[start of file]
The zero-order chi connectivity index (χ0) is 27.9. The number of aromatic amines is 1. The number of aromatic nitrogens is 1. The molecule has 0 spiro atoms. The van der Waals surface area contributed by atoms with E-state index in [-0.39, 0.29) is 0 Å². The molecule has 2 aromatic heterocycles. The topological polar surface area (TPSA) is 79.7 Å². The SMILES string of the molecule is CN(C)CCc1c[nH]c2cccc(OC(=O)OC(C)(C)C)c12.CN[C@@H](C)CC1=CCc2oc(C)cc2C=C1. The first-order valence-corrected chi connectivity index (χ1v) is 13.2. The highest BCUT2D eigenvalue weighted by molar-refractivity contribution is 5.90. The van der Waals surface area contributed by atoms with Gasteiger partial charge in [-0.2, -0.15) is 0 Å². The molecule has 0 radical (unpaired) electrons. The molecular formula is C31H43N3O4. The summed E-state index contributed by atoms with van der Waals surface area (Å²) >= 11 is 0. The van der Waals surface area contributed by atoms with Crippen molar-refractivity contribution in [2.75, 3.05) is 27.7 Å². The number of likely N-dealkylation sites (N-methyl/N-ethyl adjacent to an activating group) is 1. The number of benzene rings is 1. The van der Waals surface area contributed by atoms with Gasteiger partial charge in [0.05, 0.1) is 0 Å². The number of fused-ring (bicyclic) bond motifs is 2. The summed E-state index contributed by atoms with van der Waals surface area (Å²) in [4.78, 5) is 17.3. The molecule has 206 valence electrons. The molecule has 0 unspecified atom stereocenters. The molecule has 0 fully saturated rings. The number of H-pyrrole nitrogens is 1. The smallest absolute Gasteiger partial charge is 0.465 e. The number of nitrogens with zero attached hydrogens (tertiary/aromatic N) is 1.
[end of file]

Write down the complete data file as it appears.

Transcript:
The zero-order chi connectivity index (χ0) is 27.9. The number of aromatic amines is 1. The number of aromatic nitrogens is 1. The molecule has 0 spiro atoms. The van der Waals surface area contributed by atoms with E-state index in [-0.39, 0.29) is 0 Å². The molecule has 2 aromatic heterocycles. The topological polar surface area (TPSA) is 79.7 Å². The SMILES string of the molecule is CN(C)CCc1c[nH]c2cccc(OC(=O)OC(C)(C)C)c12.CN[C@@H](C)CC1=CCc2oc(C)cc2C=C1. The first-order valence-corrected chi connectivity index (χ1v) is 13.2. The highest BCUT2D eigenvalue weighted by molar-refractivity contribution is 5.90. The van der Waals surface area contributed by atoms with Gasteiger partial charge in [-0.2, -0.15) is 0 Å². The molecule has 0 radical (unpaired) electrons. The molecular formula is C31H43N3O4. The summed E-state index contributed by atoms with van der Waals surface area (Å²) >= 11 is 0. The van der Waals surface area contributed by atoms with Crippen molar-refractivity contribution in [2.75, 3.05) is 27.7 Å². The number of likely N-dealkylation sites (N-methyl/N-ethyl adjacent to an activating group) is 1. The number of benzene rings is 1. The van der Waals surface area contributed by atoms with Gasteiger partial charge in [0.05, 0.1) is 0 Å². The number of fused-ring (bicyclic) bond motifs is 2. The summed E-state index contributed by atoms with van der Waals surface area (Å²) in [4.78, 5) is 17.3. The molecule has 206 valence electrons. The molecule has 0 unspecified atom stereocenters. The molecule has 0 fully saturated rings. The number of H-pyrrole nitrogens is 1. The smallest absolute Gasteiger partial charge is 0.465 e. The number of nitrogens with zero attached hydrogens (tertiary/aromatic N) is 1.